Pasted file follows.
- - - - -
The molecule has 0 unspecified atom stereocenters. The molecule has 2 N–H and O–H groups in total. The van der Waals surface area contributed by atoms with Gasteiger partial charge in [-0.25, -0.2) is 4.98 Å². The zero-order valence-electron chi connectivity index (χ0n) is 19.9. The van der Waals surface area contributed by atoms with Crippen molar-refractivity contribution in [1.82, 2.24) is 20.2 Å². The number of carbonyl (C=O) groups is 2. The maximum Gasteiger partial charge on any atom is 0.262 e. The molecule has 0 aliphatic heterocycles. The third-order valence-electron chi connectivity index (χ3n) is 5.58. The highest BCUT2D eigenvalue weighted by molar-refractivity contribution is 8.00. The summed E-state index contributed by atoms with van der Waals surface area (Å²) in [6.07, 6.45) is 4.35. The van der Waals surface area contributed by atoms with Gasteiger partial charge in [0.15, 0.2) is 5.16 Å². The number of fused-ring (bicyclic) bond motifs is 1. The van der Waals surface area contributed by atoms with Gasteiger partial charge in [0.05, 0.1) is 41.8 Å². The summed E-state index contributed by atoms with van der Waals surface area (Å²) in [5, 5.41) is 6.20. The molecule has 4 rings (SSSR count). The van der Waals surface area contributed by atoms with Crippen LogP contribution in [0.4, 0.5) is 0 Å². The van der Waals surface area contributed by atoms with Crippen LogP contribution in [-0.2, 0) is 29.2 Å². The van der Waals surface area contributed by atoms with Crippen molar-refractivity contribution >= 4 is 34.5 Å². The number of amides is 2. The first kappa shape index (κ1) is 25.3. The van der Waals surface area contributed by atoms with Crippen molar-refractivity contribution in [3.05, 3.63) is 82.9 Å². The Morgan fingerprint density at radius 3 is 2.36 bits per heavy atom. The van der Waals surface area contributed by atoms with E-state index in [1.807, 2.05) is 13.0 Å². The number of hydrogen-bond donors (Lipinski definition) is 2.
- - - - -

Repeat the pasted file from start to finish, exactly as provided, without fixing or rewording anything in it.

The molecule has 0 unspecified atom stereocenters. The molecule has 2 N–H and O–H groups in total. The van der Waals surface area contributed by atoms with Gasteiger partial charge in [-0.25, -0.2) is 4.98 Å². The zero-order valence-electron chi connectivity index (χ0n) is 19.9. The van der Waals surface area contributed by atoms with Crippen molar-refractivity contribution in [1.82, 2.24) is 20.2 Å². The number of carbonyl (C=O) groups is 2. The maximum Gasteiger partial charge on any atom is 0.262 e. The molecule has 0 aliphatic heterocycles. The third-order valence-electron chi connectivity index (χ3n) is 5.58. The highest BCUT2D eigenvalue weighted by molar-refractivity contribution is 8.00. The summed E-state index contributed by atoms with van der Waals surface area (Å²) in [6.07, 6.45) is 4.35. The van der Waals surface area contributed by atoms with Gasteiger partial charge in [0.15, 0.2) is 5.16 Å². The number of fused-ring (bicyclic) bond motifs is 1. The van der Waals surface area contributed by atoms with Gasteiger partial charge in [0.05, 0.1) is 41.8 Å². The summed E-state index contributed by atoms with van der Waals surface area (Å²) in [5, 5.41) is 6.20. The molecule has 4 rings (SSSR count). The van der Waals surface area contributed by atoms with Crippen LogP contribution in [0.4, 0.5) is 0 Å². The van der Waals surface area contributed by atoms with Crippen LogP contribution in [-0.2, 0) is 29.2 Å². The van der Waals surface area contributed by atoms with Crippen molar-refractivity contribution >= 4 is 34.5 Å². The number of amides is 2. The first kappa shape index (κ1) is 25.3. The van der Waals surface area contributed by atoms with Crippen molar-refractivity contribution in [3.05, 3.63) is 82.9 Å². The Morgan fingerprint density at radius 3 is 2.36 bits per heavy atom. The van der Waals surface area contributed by atoms with E-state index in [1.807, 2.05) is 13.0 Å². The number of hydrogen-bond donors (Lipinski definition) is 2.